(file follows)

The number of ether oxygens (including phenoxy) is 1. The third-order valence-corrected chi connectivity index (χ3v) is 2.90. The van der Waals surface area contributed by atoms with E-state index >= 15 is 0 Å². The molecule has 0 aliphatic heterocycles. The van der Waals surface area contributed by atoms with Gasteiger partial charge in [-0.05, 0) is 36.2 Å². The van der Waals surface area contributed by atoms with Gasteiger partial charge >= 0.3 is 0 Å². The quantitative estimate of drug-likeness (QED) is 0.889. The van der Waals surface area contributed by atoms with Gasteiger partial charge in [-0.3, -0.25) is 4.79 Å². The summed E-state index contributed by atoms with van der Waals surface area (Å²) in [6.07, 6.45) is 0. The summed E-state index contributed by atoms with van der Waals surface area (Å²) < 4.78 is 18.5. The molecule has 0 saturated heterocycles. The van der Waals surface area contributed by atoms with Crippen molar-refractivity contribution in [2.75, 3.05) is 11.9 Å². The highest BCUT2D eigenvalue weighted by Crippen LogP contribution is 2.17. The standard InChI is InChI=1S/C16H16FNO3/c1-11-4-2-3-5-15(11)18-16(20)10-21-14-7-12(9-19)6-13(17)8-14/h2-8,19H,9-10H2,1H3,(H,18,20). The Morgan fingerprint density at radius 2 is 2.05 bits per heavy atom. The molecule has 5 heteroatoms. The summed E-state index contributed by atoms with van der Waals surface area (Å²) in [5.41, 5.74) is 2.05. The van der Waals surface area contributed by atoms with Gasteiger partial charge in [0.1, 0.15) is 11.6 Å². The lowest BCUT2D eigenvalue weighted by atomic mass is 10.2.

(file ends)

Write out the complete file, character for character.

The number of ether oxygens (including phenoxy) is 1. The third-order valence-corrected chi connectivity index (χ3v) is 2.90. The van der Waals surface area contributed by atoms with E-state index >= 15 is 0 Å². The molecule has 0 aliphatic heterocycles. The van der Waals surface area contributed by atoms with Gasteiger partial charge in [-0.05, 0) is 36.2 Å². The van der Waals surface area contributed by atoms with Gasteiger partial charge >= 0.3 is 0 Å². The quantitative estimate of drug-likeness (QED) is 0.889. The van der Waals surface area contributed by atoms with Gasteiger partial charge in [-0.3, -0.25) is 4.79 Å². The summed E-state index contributed by atoms with van der Waals surface area (Å²) in [6.07, 6.45) is 0. The summed E-state index contributed by atoms with van der Waals surface area (Å²) < 4.78 is 18.5. The molecule has 0 saturated heterocycles. The van der Waals surface area contributed by atoms with Crippen molar-refractivity contribution in [2.75, 3.05) is 11.9 Å². The highest BCUT2D eigenvalue weighted by Crippen LogP contribution is 2.17. The standard InChI is InChI=1S/C16H16FNO3/c1-11-4-2-3-5-15(11)18-16(20)10-21-14-7-12(9-19)6-13(17)8-14/h2-8,19H,9-10H2,1H3,(H,18,20). The Morgan fingerprint density at radius 2 is 2.05 bits per heavy atom. The molecule has 5 heteroatoms. The summed E-state index contributed by atoms with van der Waals surface area (Å²) in [5.41, 5.74) is 2.05. The van der Waals surface area contributed by atoms with Gasteiger partial charge in [0.1, 0.15) is 11.6 Å². The lowest BCUT2D eigenvalue weighted by atomic mass is 10.2.